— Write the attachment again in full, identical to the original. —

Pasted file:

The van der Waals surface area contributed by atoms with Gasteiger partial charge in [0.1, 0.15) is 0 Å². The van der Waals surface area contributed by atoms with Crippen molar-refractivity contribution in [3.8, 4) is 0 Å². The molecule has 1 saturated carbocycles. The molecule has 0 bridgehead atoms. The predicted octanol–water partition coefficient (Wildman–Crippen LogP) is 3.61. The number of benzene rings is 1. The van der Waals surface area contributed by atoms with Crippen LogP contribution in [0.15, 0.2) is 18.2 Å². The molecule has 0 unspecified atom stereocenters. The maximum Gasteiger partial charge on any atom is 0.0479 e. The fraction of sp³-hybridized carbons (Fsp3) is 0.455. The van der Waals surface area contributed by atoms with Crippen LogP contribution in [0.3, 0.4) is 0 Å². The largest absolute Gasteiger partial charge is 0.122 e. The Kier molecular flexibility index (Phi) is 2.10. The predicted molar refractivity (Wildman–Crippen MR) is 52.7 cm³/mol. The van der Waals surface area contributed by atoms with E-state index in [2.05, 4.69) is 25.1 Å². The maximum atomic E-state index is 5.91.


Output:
The van der Waals surface area contributed by atoms with Gasteiger partial charge in [0.1, 0.15) is 0 Å². The van der Waals surface area contributed by atoms with Crippen molar-refractivity contribution in [3.8, 4) is 0 Å². The molecule has 1 saturated carbocycles. The molecule has 0 bridgehead atoms. The predicted octanol–water partition coefficient (Wildman–Crippen LogP) is 3.61. The number of benzene rings is 1. The van der Waals surface area contributed by atoms with Crippen LogP contribution in [0.15, 0.2) is 18.2 Å². The molecule has 0 unspecified atom stereocenters. The maximum Gasteiger partial charge on any atom is 0.0479 e. The fraction of sp³-hybridized carbons (Fsp3) is 0.455. The van der Waals surface area contributed by atoms with Crippen LogP contribution in [0.3, 0.4) is 0 Å². The largest absolute Gasteiger partial charge is 0.122 e. The Kier molecular flexibility index (Phi) is 2.10. The predicted molar refractivity (Wildman–Crippen MR) is 52.7 cm³/mol. The van der Waals surface area contributed by atoms with E-state index in [2.05, 4.69) is 25.1 Å². The maximum atomic E-state index is 5.91.